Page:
Why female leadership is so important in Africa

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Across Africa, women are ascending to roles of prominence and leadership. This phenomenon is encouraging. More women attaining top positions in both the political and business spheres are positive indicators of progress and social inclusion. Women are needed every bit as much as much as men, in shaping the continent’s new image.

Women for Africa

Earlier this year, at the New African Women Forum, many of Africa’s foremost females were in attendance to recognize exemplary leadership, and discuss the obstacles to gender equity across the continent. The highly regarded former World Bank Africa VP, Oby Ozekwezili was one of the key speakers at the conference. Ozekwezili said: “When women participate in the decision-making process at every level, there is a higher propensity of positive outcomes.”

Well known for her achievements as former Minister of Education in Nigeria, her focus on ethical leadership has led her to influential board positions with organizations such as the World Wildlife Fund and The Centre for Global Leadership. Additionally, in the wake of the abduction of the Chibok schoolgirls, Ozekwezili was one of the driving forces behind the viral #BringBackOurGirls campaign. As one of the most formidable female leaders on the continent, it’s no surprise that she scooped the New African Women Award for Contributions to Civil Society.

African women tackling the big issues

Women like Ozekwezili are no doubt consummate role models. However, the big problem is that in Africa, there are still too few of her kind. Statistics show that women are woefully under-represented in African politics. Across the continent, women account for a mere 19.7% of total parliamentary positions. Additionally, these figures are skewed by the likes of South Africa, Rwanda, and Mozambique, who have substantially higher levels of female inclusion.

Outside of politics, women are being underutilized in the African workforce. The United Nations Development program has estimated that Africa lost 61% of potential development due to gender equality. Another cause for concern is the fact that only 20% of African women have access to a bank account. This means that the vast majority of women are going without the financial security that comes with being connected to the formal economy through banking.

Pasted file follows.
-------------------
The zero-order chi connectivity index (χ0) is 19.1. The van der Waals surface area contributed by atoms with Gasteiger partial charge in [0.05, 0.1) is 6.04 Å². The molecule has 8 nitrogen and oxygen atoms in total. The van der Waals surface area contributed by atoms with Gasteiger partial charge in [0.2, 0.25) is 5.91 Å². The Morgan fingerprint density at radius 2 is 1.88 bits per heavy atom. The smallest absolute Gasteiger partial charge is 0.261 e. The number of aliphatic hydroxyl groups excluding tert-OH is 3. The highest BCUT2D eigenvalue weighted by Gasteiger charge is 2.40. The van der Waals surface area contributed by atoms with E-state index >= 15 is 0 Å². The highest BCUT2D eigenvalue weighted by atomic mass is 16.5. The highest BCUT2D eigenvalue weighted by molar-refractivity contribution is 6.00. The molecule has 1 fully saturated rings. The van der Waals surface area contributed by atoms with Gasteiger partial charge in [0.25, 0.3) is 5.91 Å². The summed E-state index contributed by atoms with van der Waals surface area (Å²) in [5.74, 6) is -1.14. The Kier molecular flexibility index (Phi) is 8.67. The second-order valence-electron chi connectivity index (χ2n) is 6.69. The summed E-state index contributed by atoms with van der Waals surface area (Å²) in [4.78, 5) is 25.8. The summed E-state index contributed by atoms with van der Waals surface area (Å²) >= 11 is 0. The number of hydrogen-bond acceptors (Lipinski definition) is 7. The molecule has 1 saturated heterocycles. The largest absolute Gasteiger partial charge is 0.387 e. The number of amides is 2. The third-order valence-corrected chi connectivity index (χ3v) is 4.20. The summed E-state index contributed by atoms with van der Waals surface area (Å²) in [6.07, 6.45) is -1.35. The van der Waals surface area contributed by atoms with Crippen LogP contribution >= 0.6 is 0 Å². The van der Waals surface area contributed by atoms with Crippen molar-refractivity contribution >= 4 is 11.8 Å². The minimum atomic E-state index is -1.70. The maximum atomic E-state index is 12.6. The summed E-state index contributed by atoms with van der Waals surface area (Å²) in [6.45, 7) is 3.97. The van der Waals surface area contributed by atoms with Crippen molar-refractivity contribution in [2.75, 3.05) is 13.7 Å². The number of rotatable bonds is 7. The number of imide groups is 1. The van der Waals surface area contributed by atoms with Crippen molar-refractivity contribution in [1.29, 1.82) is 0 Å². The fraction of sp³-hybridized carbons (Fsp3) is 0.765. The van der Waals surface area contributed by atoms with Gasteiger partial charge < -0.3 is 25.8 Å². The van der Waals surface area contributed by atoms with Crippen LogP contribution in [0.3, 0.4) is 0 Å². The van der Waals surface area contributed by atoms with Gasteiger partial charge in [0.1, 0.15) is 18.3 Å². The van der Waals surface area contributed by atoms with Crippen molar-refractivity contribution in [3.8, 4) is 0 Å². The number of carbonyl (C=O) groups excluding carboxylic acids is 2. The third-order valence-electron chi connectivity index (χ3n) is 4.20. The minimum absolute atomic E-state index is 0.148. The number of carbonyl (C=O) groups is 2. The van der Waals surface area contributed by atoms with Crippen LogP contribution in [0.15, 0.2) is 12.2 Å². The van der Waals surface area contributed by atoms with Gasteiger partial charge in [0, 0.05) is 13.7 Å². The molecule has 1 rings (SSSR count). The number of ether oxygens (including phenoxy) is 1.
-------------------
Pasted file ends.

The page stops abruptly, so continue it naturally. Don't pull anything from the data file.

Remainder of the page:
Culturally there are big obstacles to overcome. African society favors the education of boys over girls, especially in lower income areas. When it comes to cultural gender expectations, African women face an uphill battle against the notion that their traditional place is as child-raiser and housekeeper. In a similar vein, outdated ideas about women’s innate ability are dangerous and need to be dismantled. Prominent Ghanaian lawyer and politician Betty Mould-Iddrisu said “Since there is an ingrained skepticism towards women’s ability to succeed in Africa, it means, simply put, that women leaders must work doubly hard. The path to success is littered with obstacles and it takes huge doses of courage and determination to stay the course.”

A movement is growing

The New African Women Forum was designed specifically to tackle issues such as these. Bringing the current generation of leaders and innovators together is critical to generate discourse and develop coherent strategies. This forum is part of growing movement of both men and women, determined to break barriers and usher in African gender equality. South African Dalphne Mashile-Nkosi embodies the progress women are making. Nkosi, a former African CEO of the Year winner, is the head of billion dollar mining giant Kalagadi Manganese. Nkosi is a proponent of affirmative action and is striving to staff 50% of her corporation with female talent.

She said: “Figures show that when women earn, 90% of it goes back into their society, their children’s education or the local community.” However, not all female African leaders agree on such policies. Valentine Rugwabiza, a renowned Rwandan politician and former Deputy Director General of the World Trade Organization is in favor of meritocracy. She explained: “By having quotas it may seem like they are in their position, not because they deserve it, but because some international statistic requires it.”

While there may be some disagreement between heavyweights such as Rugwabiza and Nkosi, there is no doubt that recent years have seen an increasing emergence of strong female role models.

Women are initiating change in a myriad of sectors, and that’s a cause for great celebration.

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